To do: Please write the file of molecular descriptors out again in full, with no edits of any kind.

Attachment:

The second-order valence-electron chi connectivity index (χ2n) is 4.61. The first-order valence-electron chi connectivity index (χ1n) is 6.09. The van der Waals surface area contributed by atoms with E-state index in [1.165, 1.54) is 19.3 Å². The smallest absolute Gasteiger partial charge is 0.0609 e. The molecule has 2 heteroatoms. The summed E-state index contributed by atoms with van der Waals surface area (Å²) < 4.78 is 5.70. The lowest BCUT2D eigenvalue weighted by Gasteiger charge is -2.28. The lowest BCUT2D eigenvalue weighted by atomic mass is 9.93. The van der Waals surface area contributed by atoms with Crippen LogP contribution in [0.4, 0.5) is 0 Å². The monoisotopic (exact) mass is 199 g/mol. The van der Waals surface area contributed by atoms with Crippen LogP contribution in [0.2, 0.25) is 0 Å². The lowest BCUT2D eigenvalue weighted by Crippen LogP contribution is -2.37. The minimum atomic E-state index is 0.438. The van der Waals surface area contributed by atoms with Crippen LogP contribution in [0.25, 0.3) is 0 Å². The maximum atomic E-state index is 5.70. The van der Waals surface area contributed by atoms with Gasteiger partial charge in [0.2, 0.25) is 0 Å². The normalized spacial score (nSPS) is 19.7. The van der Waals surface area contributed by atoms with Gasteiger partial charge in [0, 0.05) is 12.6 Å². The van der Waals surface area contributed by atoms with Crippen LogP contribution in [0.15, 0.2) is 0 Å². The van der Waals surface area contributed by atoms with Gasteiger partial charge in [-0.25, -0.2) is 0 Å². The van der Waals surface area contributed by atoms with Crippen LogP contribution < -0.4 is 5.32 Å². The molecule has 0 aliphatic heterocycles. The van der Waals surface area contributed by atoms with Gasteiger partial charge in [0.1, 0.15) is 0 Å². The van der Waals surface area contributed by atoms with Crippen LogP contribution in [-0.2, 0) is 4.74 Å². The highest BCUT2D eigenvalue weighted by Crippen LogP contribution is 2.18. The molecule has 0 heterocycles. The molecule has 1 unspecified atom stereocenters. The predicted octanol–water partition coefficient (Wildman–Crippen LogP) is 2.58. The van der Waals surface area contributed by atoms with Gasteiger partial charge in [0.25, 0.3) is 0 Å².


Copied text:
The second-order valence-electron chi connectivity index (χ2n) is 4.61. The first-order valence-electron chi connectivity index (χ1n) is 6.09. The van der Waals surface area contributed by atoms with E-state index in [1.165, 1.54) is 19.3 Å². The smallest absolute Gasteiger partial charge is 0.0609 e. The molecule has 2 heteroatoms. The summed E-state index contributed by atoms with van der Waals surface area (Å²) < 4.78 is 5.70. The lowest BCUT2D eigenvalue weighted by Gasteiger charge is -2.28. The lowest BCUT2D eigenvalue weighted by atomic mass is 9.93. The van der Waals surface area contributed by atoms with Crippen LogP contribution in [0.4, 0.5) is 0 Å². The monoisotopic (exact) mass is 199 g/mol. The van der Waals surface area contributed by atoms with Crippen LogP contribution in [0.2, 0.25) is 0 Å². The lowest BCUT2D eigenvalue weighted by Crippen LogP contribution is -2.37. The minimum atomic E-state index is 0.438. The van der Waals surface area contributed by atoms with Crippen LogP contribution in [0.25, 0.3) is 0 Å². The maximum atomic E-state index is 5.70. The van der Waals surface area contributed by atoms with Gasteiger partial charge in [0.2, 0.25) is 0 Å². The normalized spacial score (nSPS) is 19.7. The van der Waals surface area contributed by atoms with Gasteiger partial charge in [0, 0.05) is 12.6 Å². The van der Waals surface area contributed by atoms with Crippen LogP contribution in [0.15, 0.2) is 0 Å². The van der Waals surface area contributed by atoms with Gasteiger partial charge in [-0.25, -0.2) is 0 Å². The van der Waals surface area contributed by atoms with Crippen LogP contribution < -0.4 is 5.32 Å². The molecule has 0 aliphatic heterocycles. The van der Waals surface area contributed by atoms with Gasteiger partial charge in [0.1, 0.15) is 0 Å². The van der Waals surface area contributed by atoms with Crippen LogP contribution in [-0.2, 0) is 4.74 Å². The highest BCUT2D eigenvalue weighted by Crippen LogP contribution is 2.18. The molecule has 0 heterocycles. The molecule has 1 unspecified atom stereocenters. The predicted octanol–water partition coefficient (Wildman–Crippen LogP) is 2.58. The van der Waals surface area contributed by atoms with Gasteiger partial charge in [0.25, 0.3) is 0 Å².